Westbury House, St. Margaret`s St,Bradford on Avon
In 1767 a Clothier named Joseph Saunders had workshops and a dye house adjoining the house. By 1788 Joseph Phelps was leasing it and attempting to convert a carding engine for scribbling. Three years later a mob attacked the house with stones. Phelps and his neighbours reacted by firing on the mob and killing 3 people. The engine was seized and burnt on the Town Bridge. Three years later Phelps was dead and a Dr. Bethell had taken it on. It was his son,. Richard who was later to be Attorney-General and eventually Lord Westbury. Thomas Timbrell a Banker in Bradford and Trowbridge became the owner in the early 18th Century and the workshops were let to Samuel Mundy & Co., which also occupied the factory at the Chantry. There was a large Dyeing business run from the site for many years under the name of Spackman and Timbrell. The trade continued under Moore and Co. until 1903. One of their large buildings is today used by the community as St. Margaret's Hall.The House was afterwards occupied by Mr. George Spencer, and later by Mr. Charles S. Adye.
Westbury House 1905
The War Memorial was unveiled on august 2nd 1922 by viscount Long of Wraxall. it stands in memory of the 126 town people who died during the 1st. World War.
1837 Map of Town . Westbury House (no.1106) , Prebend house (1101) and Quakers Meeting House (no.1109)
This Indenture made the 18th November 1718 between John Clark of Bradford, Chimest and John Baskerville of the same, Clothier of the one part and John Shrapnell of Bradford, Clothier.for 5 shillings discharge to John Shrapnell all that parcel of pasture ground containing in length 57 feet and in breadth at the east 12 feet and at the west end thereof breadth 8 feet bordering a piece of ground belonging to Charles Hinton divided by a wall on the south side and another piece of ground of the said Charles Hinton on the east and having a piece of ground belonging to Mr Thresher divided by a wall on the west end and a yard called the Quakers Meeting House Yard and the north side thereof and rangeth from a now wall lately erected by the said Charles Hinton near the said Meeting House four... within the end of the said wall straight along to the White line made in the said wall divideth Mr Threshers ground with free liberty to and from the said John Shrapnell and heirs to erect a wall on the said .. of the said Charles Hinton unto the last mentioned wall ... from the now dwelling house of the said John Shrapnell in St. Margarets Street ... were amongst the lands of Manasseth Whitehead by Edward Baily and by him sold to John Whatly and by him conveyed unto Edward Davis and Richard Burcombe by them unto the said John Clark and John Baskerville and now in the possession ... granted unto the said John Shrapnell

extract from Rev. W.H. Jones`s History of Bradford on Avon:
On the introduction of the spinning jennies, and the carding machines, no disturbance had arisen, however much men may secretly have murmured them. But when a step further was taken, then their broke out iuto open resistance. On the evening of 14, 1791, a tumultuous mob of nearly 500 persons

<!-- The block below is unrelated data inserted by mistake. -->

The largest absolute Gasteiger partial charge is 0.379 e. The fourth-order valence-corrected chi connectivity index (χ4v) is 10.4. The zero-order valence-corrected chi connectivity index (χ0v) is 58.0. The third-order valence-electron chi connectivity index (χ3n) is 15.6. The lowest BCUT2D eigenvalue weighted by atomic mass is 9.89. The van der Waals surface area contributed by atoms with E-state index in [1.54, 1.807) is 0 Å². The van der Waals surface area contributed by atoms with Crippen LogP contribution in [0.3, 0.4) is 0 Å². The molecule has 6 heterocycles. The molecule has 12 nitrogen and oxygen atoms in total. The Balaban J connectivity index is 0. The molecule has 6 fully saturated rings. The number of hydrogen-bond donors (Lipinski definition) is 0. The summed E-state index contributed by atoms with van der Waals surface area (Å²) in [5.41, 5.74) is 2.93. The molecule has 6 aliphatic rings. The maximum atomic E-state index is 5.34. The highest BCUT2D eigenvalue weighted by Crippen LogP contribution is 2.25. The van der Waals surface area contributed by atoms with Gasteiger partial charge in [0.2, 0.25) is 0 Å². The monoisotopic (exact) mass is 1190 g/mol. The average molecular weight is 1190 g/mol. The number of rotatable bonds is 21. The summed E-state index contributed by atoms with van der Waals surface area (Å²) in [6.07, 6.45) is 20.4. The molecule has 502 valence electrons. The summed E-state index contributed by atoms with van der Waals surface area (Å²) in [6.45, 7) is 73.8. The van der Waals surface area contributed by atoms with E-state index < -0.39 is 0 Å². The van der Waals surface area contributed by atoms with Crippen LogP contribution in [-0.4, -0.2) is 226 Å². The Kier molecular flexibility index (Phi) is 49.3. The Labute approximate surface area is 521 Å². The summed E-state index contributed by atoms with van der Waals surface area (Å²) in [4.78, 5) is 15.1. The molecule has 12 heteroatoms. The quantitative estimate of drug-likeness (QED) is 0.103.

assembled before the house of Mr. Phelps, an eminent clothier of the town who lived in the first large house on the right hand after passing the bridge, on the road from Bradford to Trowbridge. [This house was later on occupied by Dr. Bethell, and in it his son Richard, afterwards Lord Westbury and Lord Chancellor, was born. Hence its present name, Westbury House.] It was afterwards occupied by Mr. George Spencer, [but now by Mr. Charles S. Adye.] There are still to be seen in the garden wall facing the street traces of the holes through which Mr. Phelps and his friends fired upon the rioters. [The Author seems to have been mistaken: I find no trace of these holes on the inner side of the wall.']
The matter of complaint was, that he had converted one of his old carding engines into a scribbling
machine, which the hand-scribblers believed would eventually throw them out of employ. A demand was, therefore, made by the mob that Mr. Phelps should deliver up the machine into their hands, or else pledge himself never more to work it. On his refusing to do so the rioters began to throw stones, whereby many who by this time had come to the assistance of Mr. Phelps were seriously wounded. They continued their assault until not only all the windows of the house were broken, but much of the furniture damaged. Feeling that their lives were in danger, Mr. Phelps and his friends fired on the mob, and a man, a woman, and a boy were killed, and two others dangerously wounded. Still the tumult was unappeased, and, as the only means whereby to save the further effusion of blood, Mr. Phelps surrendered the obnoxious machine into their hands, and they burnt it upon the bridge. Some of the principal rioters were subsequently captured, and sent to take their trial at the ensuing assizes. The coroner's inquest which sat on the slain bodies, returned a verdict of ' justifiable homicide.' The prisoners' names were Samuel Norman, James Bryant, William Greenland, and Benjamin Derrett. Against Derrett no bill was found-The rest were acquitted.
Memorials in Holy Trinity Church:
BETHELL GEORGE ; a Magistrate for the County of Wilts, (d. March 26, 1795) : and SARAH, his wife (d. Jan. 7, 1777) ; also ELIZABETH, their daughter (died in infancy).
BETHELL JAMES ; of Lady Down (d. April 24, 1831), and ELIZABETH, his wife (d. Feb. 7, 1820) ; - also SAMUEL, their second son (d. Feb. 7, 1831),
It is with this latter family that Sir Richard Bethell, late Attorney- General, [afterwards 1st Lord Westbury, and Lord Chancellor] is connected ; he being the son of Dr. Bethell - (a brother of the above-named 'James Bethell ')- formerly of Bradford and afterwards of Bristol.